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Oligopoly and Monopoly Market Structures

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The oligopoly market structure is perhaps the most prevalent type anywhere in the world and hence deserves a careful study. Among the most well known forms of oligopoly are in the automobile industry and Ford Motor Company falls into this category and hence for the purpose of this paper the company would serve as a good example. Ford Motor Company has been one of the very few prominent automobile manufacturers in the oligopoly market structure and hence has to compete with only a few firms in a common understanding or unofficial agreement which in economic term means “conscious parallelism”.

In other words, the Ford Motor Company has an enviable position to control prices as it being the leader of the market where few firms compete to control the market. This is more so for the market of automobile in the US cannot accommodate firms above a certain numbers and hence those few try to control the market by keeping the price of the automobiles almost fixed so as to maximize profits. Of course such a dominant role by the firm between the periods from 1913s to 1920s it was however taken over by the General Motors after having competed with Ford closely (Rosenbaum 109).

The Ford Motor Company has cost structures that are both fixed and variable. For example the land, building, plant and power are fixed cost in the short run although they may vary in the long run. Whereas the steel inputs, cost of raw materials of components, and labor cost in the short run itself. The economies of scale both in mass production of vehicles as well as economies of scale in promotion yielded maximum profits to the firm during boom time as the Ford Motor Company was able to distribute its cost over a larger number of units.

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But this lasted only for the short period of time as when more manufacturers entered the scene it had to curtail its own production to keep the price steady and on the other hand has to distribute its cost over a smaller number of vehicle manufactured and thereby reducing its margin significantly. The second market structure which this paper discusses relates to monopoly. A monopoly signifies a single seller of a product and for which there is no competition from other manufacturers.

The Exxon Mobil is a fine example of a monopoly as it is the largest oil and gas majors in USA and the one of the six largest of the world. In case of Exxon Mobil the economies of scale in production of oil is so huge that the unit cost of oil is very minimal and comparatively its prices are controlled to enable it to maximize profits. In fact there is hardly any firm in US which can take the same comparative advantage as that of Exxon Mobil where the marginal revenue equals marginal costs and the price is kept significantly on the higher side whereby increasing its profit multifold.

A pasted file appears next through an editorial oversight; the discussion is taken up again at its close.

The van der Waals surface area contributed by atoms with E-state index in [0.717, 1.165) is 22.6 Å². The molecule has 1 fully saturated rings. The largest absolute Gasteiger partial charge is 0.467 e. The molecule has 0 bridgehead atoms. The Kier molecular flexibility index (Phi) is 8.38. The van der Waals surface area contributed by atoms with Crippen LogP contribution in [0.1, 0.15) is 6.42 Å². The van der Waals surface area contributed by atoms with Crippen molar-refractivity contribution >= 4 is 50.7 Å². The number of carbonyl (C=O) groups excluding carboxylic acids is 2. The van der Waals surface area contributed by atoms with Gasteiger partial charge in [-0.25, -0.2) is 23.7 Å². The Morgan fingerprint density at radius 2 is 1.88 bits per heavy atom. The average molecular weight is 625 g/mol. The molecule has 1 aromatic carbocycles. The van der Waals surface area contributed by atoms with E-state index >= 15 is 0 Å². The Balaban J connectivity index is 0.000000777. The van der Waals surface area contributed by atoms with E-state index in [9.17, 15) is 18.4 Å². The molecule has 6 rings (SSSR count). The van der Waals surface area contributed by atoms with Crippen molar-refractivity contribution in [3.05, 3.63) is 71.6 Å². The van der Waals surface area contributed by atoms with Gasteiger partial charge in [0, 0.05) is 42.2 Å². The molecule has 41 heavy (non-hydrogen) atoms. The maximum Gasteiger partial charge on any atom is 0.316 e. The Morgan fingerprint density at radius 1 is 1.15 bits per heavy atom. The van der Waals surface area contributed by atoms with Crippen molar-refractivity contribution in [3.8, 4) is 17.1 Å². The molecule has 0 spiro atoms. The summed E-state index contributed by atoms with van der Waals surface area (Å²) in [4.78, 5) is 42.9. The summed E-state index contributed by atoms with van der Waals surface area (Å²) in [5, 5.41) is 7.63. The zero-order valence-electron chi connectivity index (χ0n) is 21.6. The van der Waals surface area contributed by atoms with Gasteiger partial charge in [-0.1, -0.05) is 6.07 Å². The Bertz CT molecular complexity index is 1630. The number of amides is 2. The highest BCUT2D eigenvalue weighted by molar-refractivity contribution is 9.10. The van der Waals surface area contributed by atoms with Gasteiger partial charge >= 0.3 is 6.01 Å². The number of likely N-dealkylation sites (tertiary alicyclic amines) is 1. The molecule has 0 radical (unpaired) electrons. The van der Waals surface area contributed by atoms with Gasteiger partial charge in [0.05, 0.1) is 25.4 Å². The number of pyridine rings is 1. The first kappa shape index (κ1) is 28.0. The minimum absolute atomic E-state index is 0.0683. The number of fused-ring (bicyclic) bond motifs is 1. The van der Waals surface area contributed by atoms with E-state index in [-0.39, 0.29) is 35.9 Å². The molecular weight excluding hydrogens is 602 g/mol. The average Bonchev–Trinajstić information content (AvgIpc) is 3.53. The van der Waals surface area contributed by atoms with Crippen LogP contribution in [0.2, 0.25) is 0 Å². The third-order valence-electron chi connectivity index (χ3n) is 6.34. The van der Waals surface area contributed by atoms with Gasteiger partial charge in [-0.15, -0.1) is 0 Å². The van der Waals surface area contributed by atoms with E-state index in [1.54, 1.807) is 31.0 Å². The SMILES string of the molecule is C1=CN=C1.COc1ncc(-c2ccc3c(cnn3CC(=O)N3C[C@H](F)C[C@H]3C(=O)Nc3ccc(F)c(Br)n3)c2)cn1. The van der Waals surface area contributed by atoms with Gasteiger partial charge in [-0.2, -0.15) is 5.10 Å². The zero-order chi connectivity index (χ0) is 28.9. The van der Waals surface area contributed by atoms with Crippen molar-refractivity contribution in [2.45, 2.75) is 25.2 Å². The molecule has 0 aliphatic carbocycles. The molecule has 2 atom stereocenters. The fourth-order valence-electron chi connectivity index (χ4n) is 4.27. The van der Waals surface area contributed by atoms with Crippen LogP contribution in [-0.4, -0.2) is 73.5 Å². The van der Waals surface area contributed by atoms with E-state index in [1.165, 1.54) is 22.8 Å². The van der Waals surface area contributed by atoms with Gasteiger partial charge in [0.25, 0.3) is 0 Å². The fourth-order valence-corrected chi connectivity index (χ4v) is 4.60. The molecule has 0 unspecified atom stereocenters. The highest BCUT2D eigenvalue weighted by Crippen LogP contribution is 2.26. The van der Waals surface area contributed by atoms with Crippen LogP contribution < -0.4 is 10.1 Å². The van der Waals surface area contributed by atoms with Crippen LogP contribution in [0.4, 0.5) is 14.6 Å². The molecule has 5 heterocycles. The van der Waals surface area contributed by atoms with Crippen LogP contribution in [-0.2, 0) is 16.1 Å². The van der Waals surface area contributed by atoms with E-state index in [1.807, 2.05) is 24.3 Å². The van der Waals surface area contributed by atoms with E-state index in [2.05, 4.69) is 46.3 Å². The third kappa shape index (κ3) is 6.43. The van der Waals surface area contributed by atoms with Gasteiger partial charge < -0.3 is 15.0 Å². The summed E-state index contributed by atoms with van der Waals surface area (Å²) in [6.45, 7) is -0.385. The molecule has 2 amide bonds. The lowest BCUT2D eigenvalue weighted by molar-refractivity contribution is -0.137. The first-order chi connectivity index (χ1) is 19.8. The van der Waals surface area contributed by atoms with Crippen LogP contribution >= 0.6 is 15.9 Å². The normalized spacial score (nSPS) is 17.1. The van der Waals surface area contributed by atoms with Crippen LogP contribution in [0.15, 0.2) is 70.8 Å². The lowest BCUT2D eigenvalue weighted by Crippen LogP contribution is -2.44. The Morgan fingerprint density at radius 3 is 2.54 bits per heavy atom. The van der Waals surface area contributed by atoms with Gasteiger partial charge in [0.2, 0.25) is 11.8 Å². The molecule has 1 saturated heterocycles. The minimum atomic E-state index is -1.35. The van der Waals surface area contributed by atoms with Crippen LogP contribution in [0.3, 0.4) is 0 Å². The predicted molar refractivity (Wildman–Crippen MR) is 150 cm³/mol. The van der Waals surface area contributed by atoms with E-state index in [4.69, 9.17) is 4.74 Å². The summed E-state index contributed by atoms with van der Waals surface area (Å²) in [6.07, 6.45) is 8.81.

The opponents of monopoly are concerned by the way that one single company alone controls the whole market as there have been several cases of abuses as well as their influence in politics (Nixon 326). Similarly, the formation of Trust has also raised questions in lieu of the disappointment in the formation of Trust and that some control must be made by the government to regulate the market in USA (Jones 542). In case of Exxon Mobil the fixed cost may remain fixed both in the short and the medium term due to complacency factors although there might be certain modernization in the long run on the buildings and rigs.

Since, the demand for oil may not be less in spite of other substitutes the company may not suffer the same deadweight loss like the other monopolies. As for profits it is likely to reap in great deal of profits both in the short term as well as long term although there has been slight dip in the sale of oil for a few months due to recession. The only thing that the company ought to be aware of is that the state of complacency may set in if it does not try to keep itself in a competitive mode that is the characteristics of a monopoly business leading to its downfall in the long run.

Works Cited Carver Nixon Thomas. “ The Question of Monopoly”. Essays in Social Justice. Cambridge. Harvard University Press. 1915. Jones Eliot. “Regulation of Prices”. The Trust Problem in the United States. New York. Macmillan & Co. , 1922. Rosenbaum I. David. “The Rise and Fall of Ford and General Motor in US”. How firms Gain Hold or Lose it and the Impact on Economic Performance. London. Praeger Westport. , 1998.

Oligopoly and Monopoly Market Structures essay

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